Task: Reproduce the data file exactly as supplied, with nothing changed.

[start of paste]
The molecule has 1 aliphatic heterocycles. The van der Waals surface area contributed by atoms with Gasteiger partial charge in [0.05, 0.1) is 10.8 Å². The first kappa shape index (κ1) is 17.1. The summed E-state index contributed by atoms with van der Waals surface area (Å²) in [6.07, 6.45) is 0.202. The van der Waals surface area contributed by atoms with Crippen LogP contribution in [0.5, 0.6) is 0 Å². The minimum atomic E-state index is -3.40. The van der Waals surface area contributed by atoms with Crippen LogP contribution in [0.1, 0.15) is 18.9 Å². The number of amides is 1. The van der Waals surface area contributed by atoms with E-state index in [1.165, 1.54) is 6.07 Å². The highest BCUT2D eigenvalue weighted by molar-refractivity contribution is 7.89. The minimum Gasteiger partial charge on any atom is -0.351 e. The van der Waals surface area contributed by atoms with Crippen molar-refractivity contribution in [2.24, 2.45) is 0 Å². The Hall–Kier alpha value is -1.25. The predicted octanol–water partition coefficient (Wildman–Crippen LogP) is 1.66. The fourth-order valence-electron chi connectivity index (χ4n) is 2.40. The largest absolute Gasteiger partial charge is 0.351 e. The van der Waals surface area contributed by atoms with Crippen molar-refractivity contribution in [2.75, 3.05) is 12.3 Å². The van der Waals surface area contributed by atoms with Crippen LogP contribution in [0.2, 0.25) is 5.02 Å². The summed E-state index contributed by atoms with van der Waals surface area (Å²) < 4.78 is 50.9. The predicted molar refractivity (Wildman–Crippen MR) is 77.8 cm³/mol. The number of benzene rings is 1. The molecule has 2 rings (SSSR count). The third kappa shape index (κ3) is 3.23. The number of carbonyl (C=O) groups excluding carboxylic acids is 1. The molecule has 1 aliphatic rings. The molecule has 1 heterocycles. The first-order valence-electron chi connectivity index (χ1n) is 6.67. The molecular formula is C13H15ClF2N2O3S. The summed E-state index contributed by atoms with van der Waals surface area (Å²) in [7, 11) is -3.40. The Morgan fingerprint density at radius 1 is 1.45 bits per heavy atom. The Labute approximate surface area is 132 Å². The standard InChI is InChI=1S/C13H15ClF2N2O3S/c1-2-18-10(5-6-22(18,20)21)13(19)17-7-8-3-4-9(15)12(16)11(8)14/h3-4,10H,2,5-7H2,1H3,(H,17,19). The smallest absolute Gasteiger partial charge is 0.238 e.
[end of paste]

The molecule has 1 aliphatic heterocycles. The van der Waals surface area contributed by atoms with Gasteiger partial charge in [0.05, 0.1) is 10.8 Å². The first kappa shape index (κ1) is 17.1. The summed E-state index contributed by atoms with van der Waals surface area (Å²) in [6.07, 6.45) is 0.202. The van der Waals surface area contributed by atoms with Crippen LogP contribution in [0.5, 0.6) is 0 Å². The minimum atomic E-state index is -3.40. The van der Waals surface area contributed by atoms with Crippen LogP contribution in [0.1, 0.15) is 18.9 Å². The number of amides is 1. The van der Waals surface area contributed by atoms with E-state index in [1.165, 1.54) is 6.07 Å². The highest BCUT2D eigenvalue weighted by molar-refractivity contribution is 7.89. The minimum Gasteiger partial charge on any atom is -0.351 e. The van der Waals surface area contributed by atoms with Crippen molar-refractivity contribution in [2.24, 2.45) is 0 Å². The Hall–Kier alpha value is -1.25. The predicted octanol–water partition coefficient (Wildman–Crippen LogP) is 1.66. The fourth-order valence-electron chi connectivity index (χ4n) is 2.40. The largest absolute Gasteiger partial charge is 0.351 e. The van der Waals surface area contributed by atoms with Crippen molar-refractivity contribution in [2.75, 3.05) is 12.3 Å². The van der Waals surface area contributed by atoms with Crippen LogP contribution in [0.2, 0.25) is 5.02 Å². The summed E-state index contributed by atoms with van der Waals surface area (Å²) < 4.78 is 50.9. The predicted molar refractivity (Wildman–Crippen MR) is 77.8 cm³/mol. The number of benzene rings is 1. The molecule has 2 rings (SSSR count). The third kappa shape index (κ3) is 3.23. The number of carbonyl (C=O) groups excluding carboxylic acids is 1. The molecule has 1 aliphatic rings. The molecule has 1 heterocycles. The first-order valence-electron chi connectivity index (χ1n) is 6.67. The molecular formula is C13H15ClF2N2O3S. The summed E-state index contributed by atoms with van der Waals surface area (Å²) in [7, 11) is -3.40. The Morgan fingerprint density at radius 1 is 1.45 bits per heavy atom. The Labute approximate surface area is 132 Å². The standard InChI is InChI=1S/C13H15ClF2N2O3S/c1-2-18-10(5-6-22(18,20)21)13(19)17-7-8-3-4-9(15)12(16)11(8)14/h3-4,10H,2,5-7H2,1H3,(H,17,19). The smallest absolute Gasteiger partial charge is 0.238 e.